At The Farm Gate
By Joanie Stiers
Food lacks Four-Star Support
I identify myself as country to the core, a woman who scoops chicken manure and drives a tractor on occasion. That aside, I function like many other moms, who shop online when the kids sleep, regardless of a farmhouse or big city setting. From the west end of my country couch, I’ll buy anything from four-star toilet paper and furnace filters to consumer-approved kids’ sneakers and specialty dog food for our aging yellow lab.
The short of it: Online reviews influence my purchases. When our 15-year-old washing machine literally fell apart, web-based customer ratings narrowed my choices for a new one. When our son put a virtual reality headset on his birthday wish list, I turned to the consumers who own such devices. And how could I ignore an average 4.8-star review out of 5 stars from 7,399 pairs of feet? You could call my foot file an “impulse buy” on Amazon.com for someone with calloused feet.
The more plentiful the user reviews, the more clout that product’s stars earn with me. But food stands among few of our household purchases with little to no outside influence from fellow users. Grocery products lack a reliable online rating system with accompanying gold stars. Instead, society shops from shelves and coolers of packaged foods with well-designed advertisements and crafty, sometimes deceitful, wording to entice purchases. We lack the hundreds of user reviews to verify purchases, the reviews that help us see beyond the packaging and through the marketing tactics.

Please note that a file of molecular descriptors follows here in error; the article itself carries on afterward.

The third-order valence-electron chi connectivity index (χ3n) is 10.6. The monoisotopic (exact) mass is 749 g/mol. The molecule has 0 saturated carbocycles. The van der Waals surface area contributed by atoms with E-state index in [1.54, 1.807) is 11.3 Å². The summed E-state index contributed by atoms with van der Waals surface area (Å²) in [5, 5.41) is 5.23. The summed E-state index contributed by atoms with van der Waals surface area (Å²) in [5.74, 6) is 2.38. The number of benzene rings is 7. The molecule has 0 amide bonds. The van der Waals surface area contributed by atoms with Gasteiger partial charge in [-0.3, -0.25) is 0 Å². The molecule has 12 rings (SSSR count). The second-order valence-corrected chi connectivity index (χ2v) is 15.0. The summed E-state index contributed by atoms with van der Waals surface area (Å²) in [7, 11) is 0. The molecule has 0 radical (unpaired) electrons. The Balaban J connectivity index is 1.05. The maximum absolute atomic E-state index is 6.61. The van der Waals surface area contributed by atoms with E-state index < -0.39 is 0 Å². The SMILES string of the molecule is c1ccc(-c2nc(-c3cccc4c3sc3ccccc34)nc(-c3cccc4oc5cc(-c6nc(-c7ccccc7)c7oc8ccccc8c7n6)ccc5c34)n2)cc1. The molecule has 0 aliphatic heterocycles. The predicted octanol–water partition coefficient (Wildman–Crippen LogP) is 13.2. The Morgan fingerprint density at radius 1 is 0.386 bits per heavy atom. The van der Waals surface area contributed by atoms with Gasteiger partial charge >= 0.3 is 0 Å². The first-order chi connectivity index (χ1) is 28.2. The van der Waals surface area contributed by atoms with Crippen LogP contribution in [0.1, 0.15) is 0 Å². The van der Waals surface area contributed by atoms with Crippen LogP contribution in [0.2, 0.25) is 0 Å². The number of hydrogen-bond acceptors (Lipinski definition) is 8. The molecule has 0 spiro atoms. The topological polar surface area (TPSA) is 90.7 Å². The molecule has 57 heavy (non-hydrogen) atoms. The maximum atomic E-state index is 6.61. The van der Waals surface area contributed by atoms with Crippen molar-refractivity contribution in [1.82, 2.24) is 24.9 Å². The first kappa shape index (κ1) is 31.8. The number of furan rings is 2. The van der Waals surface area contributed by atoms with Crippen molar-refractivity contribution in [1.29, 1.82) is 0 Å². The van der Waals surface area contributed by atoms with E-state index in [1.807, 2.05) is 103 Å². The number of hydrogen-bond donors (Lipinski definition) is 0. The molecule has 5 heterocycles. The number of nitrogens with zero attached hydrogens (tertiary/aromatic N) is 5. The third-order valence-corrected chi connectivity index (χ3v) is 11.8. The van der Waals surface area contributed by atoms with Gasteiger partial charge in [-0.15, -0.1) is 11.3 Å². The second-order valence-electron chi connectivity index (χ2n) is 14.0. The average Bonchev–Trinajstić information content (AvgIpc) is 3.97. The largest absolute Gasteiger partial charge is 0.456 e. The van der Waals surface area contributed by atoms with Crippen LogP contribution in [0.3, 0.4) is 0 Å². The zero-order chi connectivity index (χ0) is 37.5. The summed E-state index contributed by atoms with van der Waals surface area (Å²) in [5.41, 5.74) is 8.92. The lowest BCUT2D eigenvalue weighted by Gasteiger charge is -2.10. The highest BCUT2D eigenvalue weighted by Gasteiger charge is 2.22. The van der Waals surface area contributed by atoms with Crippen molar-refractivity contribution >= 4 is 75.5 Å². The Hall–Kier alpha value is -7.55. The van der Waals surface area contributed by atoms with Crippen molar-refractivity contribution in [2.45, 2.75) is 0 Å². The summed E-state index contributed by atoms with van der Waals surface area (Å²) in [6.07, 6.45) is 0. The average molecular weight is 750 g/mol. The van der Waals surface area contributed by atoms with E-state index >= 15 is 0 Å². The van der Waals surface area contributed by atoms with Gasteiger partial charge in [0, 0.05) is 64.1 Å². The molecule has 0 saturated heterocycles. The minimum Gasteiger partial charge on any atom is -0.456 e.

Thankfully, I rely on personal food production experiences. Often, I can see the label lingo that matters (and doesn’t matter). And like frequent grocery shoppers, I recall my previous cooking and dining experiences with a particular food item or brand. My grocery decisions would pose more of a challenge without my farm and food production experiences. In fact, the meanings behind organic, natural, GMO, gluten and animal antibiotics likely would confuse me. Are some consumers out there guessing in the food aisles as I do in the pet food aisle? Really, does my cat want seafood- or chicken-flavored food? More importantly, does it really matter?
Eliminate some guess work on human food and take a look at the fresh pages of www.WatchUsGrow.org. This resource from Illinois Farm Families offers a quick and easy way for busy Illinois consumers to learn about – and even ask – their most pressing food questions. You may even find a farmer you know, but first check out the site’s section on “Label Lingo.” As you will see, sometimes labels mislead us. And we have no reliable user rating system to debunk them.
About the author: Joanie Stiers’ family grows corn, soybeans and hay and raises beef cattle in West-Central Illinois. She is a wife and mother of two farm kids.